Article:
Black Family Summit
BLACK FAMILY SUMMIT
INSTITUTE OF THE BLACK WORLD 21ST CENTURY
To restore the Black Family to its traditional greatness, by establishing collaborative and partnership efforts with National and International Black Organizations, in order to address the current issues affecting these families.
The Institute of the Black World 21st Century has established the Black Family Summit as one of its major program initiatives, in order to ensure that issues affecting the Black family are systematically examined and recommendations to address these are developed.
Through a network of collaborations and partnerships with National and International Black Organizations, The Black Family Summit is committed accentuating and mobilizing the collective skills of each of these groups.
The Black Family summit is an outgrowth of the Honorable Minister Louis Farrakhan vision of pooling the collective resources and expertise of Black professional organizations, to support the Victims of hurricanes Katrina and Rita. Minister Farrakhan and Leonard G. Dunston as part of the Million More Movement Celebration convened the first session, on October 14, 200, at Howard University, Washington, DC.
The Black Family Summit is designed to be a “pro-active” as well as a “re-active” collaborative partnership in order to ensure that adverse issues, which affect the well-being of the Black Family, are immediately identified and a system for corrective action is effectively and efficiently established.
- Effectively and efficiently, examine what resources and services show disparities in addressing the needs of the Black Family.
- Remain grass roots focused, while collaborating and mobilizing efforts with its National and International partners, on issues confronting the Black Family.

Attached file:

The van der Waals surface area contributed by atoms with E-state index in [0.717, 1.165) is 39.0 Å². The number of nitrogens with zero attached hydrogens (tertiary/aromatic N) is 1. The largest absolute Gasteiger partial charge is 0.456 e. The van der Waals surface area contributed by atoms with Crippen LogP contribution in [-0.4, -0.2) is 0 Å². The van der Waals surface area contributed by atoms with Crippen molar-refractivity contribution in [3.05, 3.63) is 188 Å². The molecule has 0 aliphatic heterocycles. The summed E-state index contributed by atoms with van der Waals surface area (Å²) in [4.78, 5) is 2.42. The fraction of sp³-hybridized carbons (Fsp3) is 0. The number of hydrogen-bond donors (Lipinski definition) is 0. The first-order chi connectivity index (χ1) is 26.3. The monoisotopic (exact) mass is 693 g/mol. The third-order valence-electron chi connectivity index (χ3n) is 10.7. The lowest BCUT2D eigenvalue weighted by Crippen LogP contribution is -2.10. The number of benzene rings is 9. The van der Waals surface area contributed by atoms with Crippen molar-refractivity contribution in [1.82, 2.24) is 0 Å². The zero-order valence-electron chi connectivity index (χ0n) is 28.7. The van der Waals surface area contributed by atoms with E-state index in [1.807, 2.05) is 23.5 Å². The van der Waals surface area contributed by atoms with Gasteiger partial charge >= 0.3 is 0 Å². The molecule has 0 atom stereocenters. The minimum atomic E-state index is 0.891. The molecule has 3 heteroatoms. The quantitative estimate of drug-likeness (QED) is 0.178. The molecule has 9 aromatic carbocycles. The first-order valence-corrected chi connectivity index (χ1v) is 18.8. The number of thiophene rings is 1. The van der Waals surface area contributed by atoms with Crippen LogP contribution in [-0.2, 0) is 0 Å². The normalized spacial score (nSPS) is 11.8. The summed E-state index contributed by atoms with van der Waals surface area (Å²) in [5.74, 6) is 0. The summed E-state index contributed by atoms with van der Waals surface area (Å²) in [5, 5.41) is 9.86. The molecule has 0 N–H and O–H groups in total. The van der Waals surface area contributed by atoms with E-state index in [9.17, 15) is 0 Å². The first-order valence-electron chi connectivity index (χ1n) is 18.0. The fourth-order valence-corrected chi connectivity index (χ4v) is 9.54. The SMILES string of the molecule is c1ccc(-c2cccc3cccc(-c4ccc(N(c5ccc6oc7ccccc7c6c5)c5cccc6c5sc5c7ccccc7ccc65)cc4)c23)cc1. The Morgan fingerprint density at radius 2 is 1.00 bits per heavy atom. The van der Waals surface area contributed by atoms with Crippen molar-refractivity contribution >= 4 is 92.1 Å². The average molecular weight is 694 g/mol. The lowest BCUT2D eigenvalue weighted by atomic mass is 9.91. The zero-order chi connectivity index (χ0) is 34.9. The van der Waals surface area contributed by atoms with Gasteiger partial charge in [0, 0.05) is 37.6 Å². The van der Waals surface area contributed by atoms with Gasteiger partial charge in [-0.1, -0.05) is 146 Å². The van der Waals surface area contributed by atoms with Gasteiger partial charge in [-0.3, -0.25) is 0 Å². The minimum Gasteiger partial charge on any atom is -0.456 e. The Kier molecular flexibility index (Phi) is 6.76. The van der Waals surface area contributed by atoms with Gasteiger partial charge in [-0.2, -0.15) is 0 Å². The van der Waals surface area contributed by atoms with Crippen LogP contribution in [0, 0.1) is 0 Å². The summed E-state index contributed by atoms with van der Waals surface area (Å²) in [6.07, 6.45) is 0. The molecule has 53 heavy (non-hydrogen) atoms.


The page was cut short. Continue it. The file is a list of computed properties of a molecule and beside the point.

- Maintain an on-going effort to ensure that policy and program issues, which adversely the Black Family is kept in focus at the local, state, and national levels.
- Convene an annual Black Family summit Symposia at the Congressional Black Caucus weekend conference.
- Identify and appoint young people to serve as interns on Black Family Summit committees.
- Convene Regional Forums that will be designed to foster dialogue around local issues affecting the Black Family.
- Remain flexible and mobile in form and function, in order to have the ability to respond to urgent issues that require immediate action.
THE PURPOSE AND MISSION
The Black Family Summit (BFS) of the Institute of the Black World 21st Century (IBW) is a national network of primarily Black professional organizations, institutions and agencies committed to the preservation and strengthening of the Black Family in its various forms as the foundation for the survival, restoration and development of Black communities and nations in the U.S. and worldwide. Consistent with the vision of (IBW), the mission of BFS is rooted in the values of cooperation, collaboration and collective work as reflected in the traditional way of life of people of African ancestry. Adhering to the principles of operational unity, BFS will pursue its mission through the formulation of holistic private and public programs, projects and initiatives.
BASIC PROGRAMMING ACTIVITIES
▪ Periodic information-sharing conference calls to gain familiarity with the work of the participating organizations, institutions and agencies.
▪ Annual Public Policy Forum with representatives of the Congressional Black Caucus and key national civil rights/human rights organizations to review and present policy priorities to members of Congress.